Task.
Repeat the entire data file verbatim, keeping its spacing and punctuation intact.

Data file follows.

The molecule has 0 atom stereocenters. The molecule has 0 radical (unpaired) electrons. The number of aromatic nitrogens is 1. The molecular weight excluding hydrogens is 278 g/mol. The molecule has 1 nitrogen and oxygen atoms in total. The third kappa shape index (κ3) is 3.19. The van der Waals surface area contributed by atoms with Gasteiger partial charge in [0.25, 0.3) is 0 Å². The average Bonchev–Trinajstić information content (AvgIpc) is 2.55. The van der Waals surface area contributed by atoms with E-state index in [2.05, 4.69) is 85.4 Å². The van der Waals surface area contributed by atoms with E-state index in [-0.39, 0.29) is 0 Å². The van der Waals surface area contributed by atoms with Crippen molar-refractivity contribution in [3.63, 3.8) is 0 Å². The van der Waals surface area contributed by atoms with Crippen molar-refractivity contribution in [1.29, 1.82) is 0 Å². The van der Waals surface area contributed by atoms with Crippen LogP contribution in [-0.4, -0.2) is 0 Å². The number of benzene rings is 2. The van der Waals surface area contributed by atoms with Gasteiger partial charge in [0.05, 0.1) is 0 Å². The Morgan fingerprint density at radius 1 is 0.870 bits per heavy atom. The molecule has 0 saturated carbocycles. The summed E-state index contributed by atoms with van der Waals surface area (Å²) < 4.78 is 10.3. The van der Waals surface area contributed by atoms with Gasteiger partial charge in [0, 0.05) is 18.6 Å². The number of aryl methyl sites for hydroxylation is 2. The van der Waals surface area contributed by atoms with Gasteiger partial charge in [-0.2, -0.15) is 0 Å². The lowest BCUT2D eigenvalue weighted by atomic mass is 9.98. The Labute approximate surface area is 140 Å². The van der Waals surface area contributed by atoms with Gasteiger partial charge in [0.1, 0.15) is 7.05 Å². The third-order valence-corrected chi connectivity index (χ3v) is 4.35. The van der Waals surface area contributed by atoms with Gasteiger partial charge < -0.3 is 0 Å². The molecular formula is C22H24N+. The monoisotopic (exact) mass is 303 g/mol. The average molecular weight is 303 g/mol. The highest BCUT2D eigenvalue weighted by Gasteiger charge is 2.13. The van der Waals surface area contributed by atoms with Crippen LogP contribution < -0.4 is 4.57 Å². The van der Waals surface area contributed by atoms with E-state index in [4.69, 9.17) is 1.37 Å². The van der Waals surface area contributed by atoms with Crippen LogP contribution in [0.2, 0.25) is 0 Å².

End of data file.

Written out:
The molecule has 0 atom stereocenters. The molecule has 0 radical (unpaired) electrons. The number of aromatic nitrogens is 1. The molecular weight excluding hydrogens is 278 g/mol. The molecule has 1 nitrogen and oxygen atoms in total. The third kappa shape index (κ3) is 3.19. The van der Waals surface area contributed by atoms with Gasteiger partial charge in [0.25, 0.3) is 0 Å². The average Bonchev–Trinajstić information content (AvgIpc) is 2.55. The van der Waals surface area contributed by atoms with E-state index in [2.05, 4.69) is 85.4 Å². The van der Waals surface area contributed by atoms with E-state index in [-0.39, 0.29) is 0 Å². The van der Waals surface area contributed by atoms with Crippen molar-refractivity contribution in [3.63, 3.8) is 0 Å². The van der Waals surface area contributed by atoms with Crippen molar-refractivity contribution in [1.29, 1.82) is 0 Å². The van der Waals surface area contributed by atoms with Crippen LogP contribution in [-0.4, -0.2) is 0 Å². The number of benzene rings is 2. The van der Waals surface area contributed by atoms with Gasteiger partial charge in [0.05, 0.1) is 0 Å². The Morgan fingerprint density at radius 1 is 0.870 bits per heavy atom. The molecule has 0 saturated carbocycles. The summed E-state index contributed by atoms with van der Waals surface area (Å²) < 4.78 is 10.3. The van der Waals surface area contributed by atoms with Gasteiger partial charge in [0, 0.05) is 18.6 Å². The number of aryl methyl sites for hydroxylation is 2. The van der Waals surface area contributed by atoms with Gasteiger partial charge in [-0.2, -0.15) is 0 Å². The lowest BCUT2D eigenvalue weighted by atomic mass is 9.98. The Labute approximate surface area is 140 Å². The van der Waals surface area contributed by atoms with Gasteiger partial charge in [0.1, 0.15) is 7.05 Å². The third-order valence-corrected chi connectivity index (χ3v) is 4.35. The van der Waals surface area contributed by atoms with Gasteiger partial charge < -0.3 is 0 Å². The molecular formula is C22H24N+. The monoisotopic (exact) mass is 303 g/mol. The average molecular weight is 303 g/mol. The highest BCUT2D eigenvalue weighted by Gasteiger charge is 2.13. The van der Waals surface area contributed by atoms with Crippen LogP contribution < -0.4 is 4.57 Å². The van der Waals surface area contributed by atoms with E-state index in [4.69, 9.17) is 1.37 Å². The van der Waals surface area contributed by atoms with Crippen LogP contribution in [0.2, 0.25) is 0 Å².